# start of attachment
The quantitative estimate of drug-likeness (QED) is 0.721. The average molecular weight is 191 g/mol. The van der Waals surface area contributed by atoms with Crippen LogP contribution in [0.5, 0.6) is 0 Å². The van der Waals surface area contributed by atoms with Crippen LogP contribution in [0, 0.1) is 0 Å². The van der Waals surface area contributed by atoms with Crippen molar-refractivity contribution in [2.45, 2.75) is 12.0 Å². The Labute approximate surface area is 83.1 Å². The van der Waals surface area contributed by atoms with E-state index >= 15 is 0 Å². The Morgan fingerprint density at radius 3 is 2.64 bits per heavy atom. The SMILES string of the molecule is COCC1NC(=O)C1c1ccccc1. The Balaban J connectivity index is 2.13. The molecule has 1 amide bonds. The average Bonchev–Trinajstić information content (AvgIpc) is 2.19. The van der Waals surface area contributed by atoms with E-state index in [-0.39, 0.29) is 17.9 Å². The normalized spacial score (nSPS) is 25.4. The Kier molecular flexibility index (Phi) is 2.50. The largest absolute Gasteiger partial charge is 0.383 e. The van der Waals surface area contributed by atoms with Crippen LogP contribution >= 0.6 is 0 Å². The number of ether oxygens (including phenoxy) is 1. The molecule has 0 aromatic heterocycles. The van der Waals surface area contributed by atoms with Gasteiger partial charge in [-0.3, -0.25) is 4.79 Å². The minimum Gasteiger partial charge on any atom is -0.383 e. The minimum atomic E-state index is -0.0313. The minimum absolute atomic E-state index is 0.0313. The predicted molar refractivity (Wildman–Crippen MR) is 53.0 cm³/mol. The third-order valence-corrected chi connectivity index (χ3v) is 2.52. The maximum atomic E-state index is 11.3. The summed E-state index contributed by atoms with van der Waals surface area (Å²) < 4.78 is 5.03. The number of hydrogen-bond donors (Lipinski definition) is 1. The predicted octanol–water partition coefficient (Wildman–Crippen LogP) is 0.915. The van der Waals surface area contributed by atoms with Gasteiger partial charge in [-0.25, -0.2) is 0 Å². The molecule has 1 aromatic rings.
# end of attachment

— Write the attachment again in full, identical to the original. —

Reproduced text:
The quantitative estimate of drug-likeness (QED) is 0.721. The average molecular weight is 191 g/mol. The van der Waals surface area contributed by atoms with Crippen LogP contribution in [0.5, 0.6) is 0 Å². The van der Waals surface area contributed by atoms with Crippen LogP contribution in [0, 0.1) is 0 Å². The van der Waals surface area contributed by atoms with Crippen molar-refractivity contribution in [2.45, 2.75) is 12.0 Å². The Labute approximate surface area is 83.1 Å². The van der Waals surface area contributed by atoms with E-state index >= 15 is 0 Å². The Morgan fingerprint density at radius 3 is 2.64 bits per heavy atom. The SMILES string of the molecule is COCC1NC(=O)C1c1ccccc1. The Balaban J connectivity index is 2.13. The molecule has 1 amide bonds. The average Bonchev–Trinajstić information content (AvgIpc) is 2.19. The van der Waals surface area contributed by atoms with E-state index in [-0.39, 0.29) is 17.9 Å². The normalized spacial score (nSPS) is 25.4. The Kier molecular flexibility index (Phi) is 2.50. The largest absolute Gasteiger partial charge is 0.383 e. The van der Waals surface area contributed by atoms with Crippen LogP contribution >= 0.6 is 0 Å². The number of ether oxygens (including phenoxy) is 1. The molecule has 0 aromatic heterocycles. The van der Waals surface area contributed by atoms with Gasteiger partial charge in [-0.3, -0.25) is 4.79 Å². The minimum Gasteiger partial charge on any atom is -0.383 e. The minimum atomic E-state index is -0.0313. The minimum absolute atomic E-state index is 0.0313. The predicted molar refractivity (Wildman–Crippen MR) is 53.0 cm³/mol. The third-order valence-corrected chi connectivity index (χ3v) is 2.52. The maximum atomic E-state index is 11.3. The summed E-state index contributed by atoms with van der Waals surface area (Å²) < 4.78 is 5.03. The number of hydrogen-bond donors (Lipinski definition) is 1. The predicted octanol–water partition coefficient (Wildman–Crippen LogP) is 0.915. The van der Waals surface area contributed by atoms with Gasteiger partial charge in [-0.25, -0.2) is 0 Å². The molecule has 1 aromatic rings.